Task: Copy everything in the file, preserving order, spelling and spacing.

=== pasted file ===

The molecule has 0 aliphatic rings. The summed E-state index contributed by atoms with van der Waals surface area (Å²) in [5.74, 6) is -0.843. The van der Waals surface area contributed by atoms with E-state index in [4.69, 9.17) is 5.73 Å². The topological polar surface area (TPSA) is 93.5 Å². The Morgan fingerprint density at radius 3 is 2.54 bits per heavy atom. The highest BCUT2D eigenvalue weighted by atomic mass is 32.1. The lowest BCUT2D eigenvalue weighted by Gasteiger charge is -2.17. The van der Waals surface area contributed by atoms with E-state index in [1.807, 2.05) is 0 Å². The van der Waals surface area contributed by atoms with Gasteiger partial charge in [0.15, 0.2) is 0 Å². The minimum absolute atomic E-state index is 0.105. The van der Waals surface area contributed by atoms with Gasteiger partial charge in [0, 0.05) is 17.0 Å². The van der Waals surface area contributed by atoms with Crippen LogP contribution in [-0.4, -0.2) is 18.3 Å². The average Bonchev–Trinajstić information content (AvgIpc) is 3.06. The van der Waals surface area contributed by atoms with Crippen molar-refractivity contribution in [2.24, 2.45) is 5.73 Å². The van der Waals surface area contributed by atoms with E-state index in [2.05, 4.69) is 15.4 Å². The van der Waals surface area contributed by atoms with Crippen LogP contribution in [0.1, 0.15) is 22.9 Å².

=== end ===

The molecule has 0 aliphatic rings. The summed E-state index contributed by atoms with van der Waals surface area (Å²) in [5.74, 6) is -0.843. The van der Waals surface area contributed by atoms with E-state index in [4.69, 9.17) is 5.73 Å². The topological polar surface area (TPSA) is 93.5 Å². The Morgan fingerprint density at radius 3 is 2.54 bits per heavy atom. The highest BCUT2D eigenvalue weighted by atomic mass is 32.1. The lowest BCUT2D eigenvalue weighted by Gasteiger charge is -2.17. The van der Waals surface area contributed by atoms with E-state index in [1.807, 2.05) is 0 Å². The van der Waals surface area contributed by atoms with Gasteiger partial charge in [0.15, 0.2) is 0 Å². The minimum absolute atomic E-state index is 0.105. The van der Waals surface area contributed by atoms with Gasteiger partial charge in [0, 0.05) is 17.0 Å². The van der Waals surface area contributed by atoms with Crippen LogP contribution in [-0.4, -0.2) is 18.3 Å². The average Bonchev–Trinajstić information content (AvgIpc) is 3.06. The van der Waals surface area contributed by atoms with Crippen molar-refractivity contribution in [2.24, 2.45) is 5.73 Å². The van der Waals surface area contributed by atoms with E-state index in [2.05, 4.69) is 15.4 Å². The van der Waals surface area contributed by atoms with Crippen LogP contribution in [0.1, 0.15) is 22.9 Å².